J.D. McPherson, Signs & Signifiers. Break down the door, kick out the windows, then turn off the lights, because J.D. McPherson is here to take rock and roll to the center of the earth and never come back. This is music to twist the mind and turn the heart to molten ore, and even if the songs sound like they come from a half-century ago it doesn't matter. At the end of it all, McPherson comes from today because he's got a hellacious spirit that cannot be stopped and has no use at all for rear-view mirrors. Elvis Presley was right: the future looks bright ahead.
When album opener "North Side Gal" kicks off it feels like a boisterous new day has begun. There is such a sense of excitement captured inside the music McPherson writes and sings that every single note feels electric. The crowning achievement, though, is how so many different styles get covered, from a cover of "Country Boy" and "Your Love (All That I'm Missing)" to the dark brooder "A Gentle Awakening." This is no rockabillathon out to recapture the glory of Gene Vincent or Eddie Cochran, but rather a young artist who has rockin' on his mind and rollin' in his bones.
Whether he's zeroing in on Little Richard's rigorous bump or Roy Brown's rollicking ride, or even Lightnin' Slim's swampy exhortations, this young singer-songwriter has discovered a direct line to musical divinity. J.D. McPherson is from Oklahoma and it shows, because there comes a moment in the life of a rock and roller where the bona fides earned by being born and raised in the South cannot be learned. It's in the bloodlines and that's that. This man is all that, and so much more.
Edward Sharpe and the Magnetic Zeros, Here. When the harmonic convergence winds start howling loud, chances are they're coming out of Ojai, California. There is something about that sleepy burg which carries the power of the cosmic, whether it's in the hills surronding the town or just the park in the middle. Things are going on there, and it's not always easy to see them. But they're happening, and the way vibrations whip through the streets and make the trees rustle with a distinctive bend, that feeling is impossible to ignore. Sit around the fountain in beautiful downtown Ojai and watch the smiling citizens pass the day and it's easy to forget it's 2012. And who knows? Maybe it's really not.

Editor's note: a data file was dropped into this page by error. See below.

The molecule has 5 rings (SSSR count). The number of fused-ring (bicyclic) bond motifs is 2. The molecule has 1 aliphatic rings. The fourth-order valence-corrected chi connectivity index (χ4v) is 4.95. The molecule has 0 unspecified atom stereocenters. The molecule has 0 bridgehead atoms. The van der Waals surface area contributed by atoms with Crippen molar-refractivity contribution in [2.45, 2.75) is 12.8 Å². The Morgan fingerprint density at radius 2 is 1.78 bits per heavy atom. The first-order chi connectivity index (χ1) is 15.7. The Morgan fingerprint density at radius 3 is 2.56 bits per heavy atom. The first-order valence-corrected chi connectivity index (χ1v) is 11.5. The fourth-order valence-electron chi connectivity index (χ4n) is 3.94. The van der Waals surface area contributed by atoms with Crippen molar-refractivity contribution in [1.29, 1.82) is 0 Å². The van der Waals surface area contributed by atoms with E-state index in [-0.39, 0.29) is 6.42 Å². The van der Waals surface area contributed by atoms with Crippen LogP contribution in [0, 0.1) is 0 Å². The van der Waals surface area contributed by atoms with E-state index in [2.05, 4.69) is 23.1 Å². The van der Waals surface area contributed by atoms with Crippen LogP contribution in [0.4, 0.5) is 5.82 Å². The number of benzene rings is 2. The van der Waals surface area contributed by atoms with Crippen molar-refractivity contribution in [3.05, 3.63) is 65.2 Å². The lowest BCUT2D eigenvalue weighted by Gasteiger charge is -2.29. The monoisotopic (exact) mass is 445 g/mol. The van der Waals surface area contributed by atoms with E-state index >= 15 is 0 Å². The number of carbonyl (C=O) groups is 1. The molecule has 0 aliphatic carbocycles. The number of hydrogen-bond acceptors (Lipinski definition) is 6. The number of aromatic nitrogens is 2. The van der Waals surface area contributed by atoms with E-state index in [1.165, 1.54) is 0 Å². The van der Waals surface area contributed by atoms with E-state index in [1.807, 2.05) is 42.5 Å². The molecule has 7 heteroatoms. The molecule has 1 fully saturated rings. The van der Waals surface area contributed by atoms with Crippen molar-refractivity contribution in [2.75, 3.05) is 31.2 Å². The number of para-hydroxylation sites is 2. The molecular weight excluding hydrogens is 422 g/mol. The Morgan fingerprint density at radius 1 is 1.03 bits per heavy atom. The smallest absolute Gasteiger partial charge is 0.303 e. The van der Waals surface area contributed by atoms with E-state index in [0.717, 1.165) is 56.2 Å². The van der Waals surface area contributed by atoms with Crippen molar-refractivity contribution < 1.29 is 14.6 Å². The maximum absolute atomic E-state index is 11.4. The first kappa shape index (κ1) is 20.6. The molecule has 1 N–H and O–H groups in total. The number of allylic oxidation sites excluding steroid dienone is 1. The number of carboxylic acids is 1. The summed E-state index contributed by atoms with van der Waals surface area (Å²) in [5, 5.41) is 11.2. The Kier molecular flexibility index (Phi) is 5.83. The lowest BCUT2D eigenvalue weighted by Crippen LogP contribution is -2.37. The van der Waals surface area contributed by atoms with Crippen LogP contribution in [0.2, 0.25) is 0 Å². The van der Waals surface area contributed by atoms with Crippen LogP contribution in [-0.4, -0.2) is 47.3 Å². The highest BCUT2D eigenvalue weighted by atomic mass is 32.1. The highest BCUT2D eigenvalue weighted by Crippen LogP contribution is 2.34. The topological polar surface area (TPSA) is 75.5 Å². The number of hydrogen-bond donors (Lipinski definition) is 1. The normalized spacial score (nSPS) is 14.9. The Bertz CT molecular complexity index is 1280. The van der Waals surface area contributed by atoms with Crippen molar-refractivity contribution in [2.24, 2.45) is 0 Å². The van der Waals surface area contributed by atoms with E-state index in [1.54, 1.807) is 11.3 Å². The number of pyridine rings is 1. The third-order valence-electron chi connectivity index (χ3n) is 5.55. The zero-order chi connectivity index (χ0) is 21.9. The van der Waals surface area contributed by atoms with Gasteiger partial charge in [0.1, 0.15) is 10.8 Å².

Edward Sharpe and the Magnetic Zeros are Ojai's house band. They are a communal bunch at heart, and while lead singer Alex Ebert seems the obvious leader, this is a musical world where leaders aren't really called for. The eight-person group have thrown in all the way together, and there is no mistaking when that happens. The songs take on an overpowering glow, and the ebb and flow of the players as they make their joyous noise feels like a wave of love. Singer Jade Castrinos jumps in with just enough sass to make the Birkenstocks keep moving, and the other members meld into one on songs like "Man on Fire," "I Don't Wanna Pray," "One Love to Another" and "Fiya Wata." Soundwise, think what Phil Spector might have sounded like if he had taken up with psychedelics instead of pistols. The Magnetic Zeros have found that source, and the way they unashamedly press full force into the ozone is something to behold.
Here is the band's second album, and they've found new pages from the same hymnal as their debut, which means the inner gyroscope which centers Edward Sharpe and the Magnetic Zeros is even stronger than the first time around. How can you not love an album produced at a studio nicknamed the Ed Shed in Ojai, and then finished in Bogalusa, Louisiana? The rays of sunshine spreading outward from each song point the way forward, and in a time when so much of the world looks like it's spinning out of control, just maybe this music can make a true difference. It's like the man said in the film Greaser's Palace: "If you feel, you're healed." The line starts right here.
Rob Jonvanovic, Seeing the Light: Inside the Velvet Underground. Where o' where is the great biography of the most influential rock and roll band of all time? Every time a new tome is published, breath gets held with high hopes this will be the time that everything comes together and the real story, a tower of strength in a time of turmoil, gets told. And while each and every book about the band offers insight and even inspiration, the mother lode still remains largely undermined.
Rob Jonvanovic clearly has the best of intentions in writing about the Velvet Underground. His love of the music is ever present, and the deep curiosity necessary to try and find out what really happened is unmistakeable. But still the story eludes him. Maybe that's because he relies so heavily on already-used sources, or more likely it's because Lou Reed remains largely mum. Not being one to cooperate too freely with the press, Reed is saving his story for another day. Velvetites can only hope that day will finally come.
When the Velvet Underground aura is tallied, consider they only recorded 35 songs spread over four albums in as many years. From less than three dozen originals, Reed, Nico (on the debut album), Sterling Morrison, John Cale, Maureen Tucker and later Doug Yule helped create entire musical movements, from glam to punk to alternative and beyond. No one, not even the Beatles, ever did more for rock and roll. Surely there is a writer of gifted scope who will take on the Velvet Underground's fine, fine music. Until then, Jack is in his corset and Jane is in her vest, and we're still standing on the corner suitcase in our hand.